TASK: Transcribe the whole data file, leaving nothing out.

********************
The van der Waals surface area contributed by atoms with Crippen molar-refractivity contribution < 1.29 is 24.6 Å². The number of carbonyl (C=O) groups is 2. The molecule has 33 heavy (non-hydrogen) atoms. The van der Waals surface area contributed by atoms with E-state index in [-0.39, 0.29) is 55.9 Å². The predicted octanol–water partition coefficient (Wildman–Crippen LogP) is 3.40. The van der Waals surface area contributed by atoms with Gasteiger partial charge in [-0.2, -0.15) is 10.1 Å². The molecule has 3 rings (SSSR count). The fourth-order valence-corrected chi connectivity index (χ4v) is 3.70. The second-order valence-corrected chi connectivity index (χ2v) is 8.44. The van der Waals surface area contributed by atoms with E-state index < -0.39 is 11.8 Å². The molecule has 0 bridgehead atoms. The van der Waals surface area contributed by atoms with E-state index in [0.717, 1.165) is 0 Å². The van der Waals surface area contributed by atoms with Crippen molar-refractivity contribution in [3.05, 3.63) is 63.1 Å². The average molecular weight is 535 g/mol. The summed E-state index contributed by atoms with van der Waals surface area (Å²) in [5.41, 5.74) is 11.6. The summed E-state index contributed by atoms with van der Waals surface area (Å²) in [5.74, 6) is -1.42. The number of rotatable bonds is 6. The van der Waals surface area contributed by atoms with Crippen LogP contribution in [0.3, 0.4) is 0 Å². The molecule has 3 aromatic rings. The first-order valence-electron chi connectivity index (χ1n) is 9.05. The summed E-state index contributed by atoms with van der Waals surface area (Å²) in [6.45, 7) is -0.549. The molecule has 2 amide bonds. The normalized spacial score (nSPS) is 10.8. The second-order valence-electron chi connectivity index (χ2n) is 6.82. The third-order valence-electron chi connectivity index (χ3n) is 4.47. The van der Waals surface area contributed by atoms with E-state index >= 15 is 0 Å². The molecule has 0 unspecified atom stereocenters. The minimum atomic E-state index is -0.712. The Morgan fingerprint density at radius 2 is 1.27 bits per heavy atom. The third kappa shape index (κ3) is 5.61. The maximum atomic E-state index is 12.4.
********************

The van der Waals surface area contributed by atoms with Crippen molar-refractivity contribution < 1.29 is 24.6 Å². The number of carbonyl (C=O) groups is 2. The molecule has 33 heavy (non-hydrogen) atoms. The van der Waals surface area contributed by atoms with E-state index in [-0.39, 0.29) is 55.9 Å². The predicted octanol–water partition coefficient (Wildman–Crippen LogP) is 3.40. The van der Waals surface area contributed by atoms with Gasteiger partial charge in [-0.2, -0.15) is 10.1 Å². The molecule has 3 rings (SSSR count). The fourth-order valence-corrected chi connectivity index (χ4v) is 3.70. The second-order valence-corrected chi connectivity index (χ2v) is 8.44. The van der Waals surface area contributed by atoms with E-state index < -0.39 is 11.8 Å². The molecule has 0 bridgehead atoms. The van der Waals surface area contributed by atoms with E-state index in [0.717, 1.165) is 0 Å². The van der Waals surface area contributed by atoms with Crippen molar-refractivity contribution in [3.05, 3.63) is 63.1 Å². The average molecular weight is 535 g/mol. The summed E-state index contributed by atoms with van der Waals surface area (Å²) in [5.41, 5.74) is 11.6. The summed E-state index contributed by atoms with van der Waals surface area (Å²) in [5.74, 6) is -1.42. The number of rotatable bonds is 6. The van der Waals surface area contributed by atoms with Crippen LogP contribution in [0.3, 0.4) is 0 Å². The molecule has 3 aromatic rings. The first-order valence-electron chi connectivity index (χ1n) is 9.05. The summed E-state index contributed by atoms with van der Waals surface area (Å²) in [6.45, 7) is -0.549. The molecule has 2 amide bonds. The normalized spacial score (nSPS) is 10.8. The second-order valence-electron chi connectivity index (χ2n) is 6.82. The third-order valence-electron chi connectivity index (χ3n) is 4.47. The van der Waals surface area contributed by atoms with E-state index >= 15 is 0 Å². The molecule has 0 unspecified atom stereocenters. The minimum atomic E-state index is -0.712. The Morgan fingerprint density at radius 2 is 1.27 bits per heavy atom. The third kappa shape index (κ3) is 5.61. The maximum atomic E-state index is 12.4.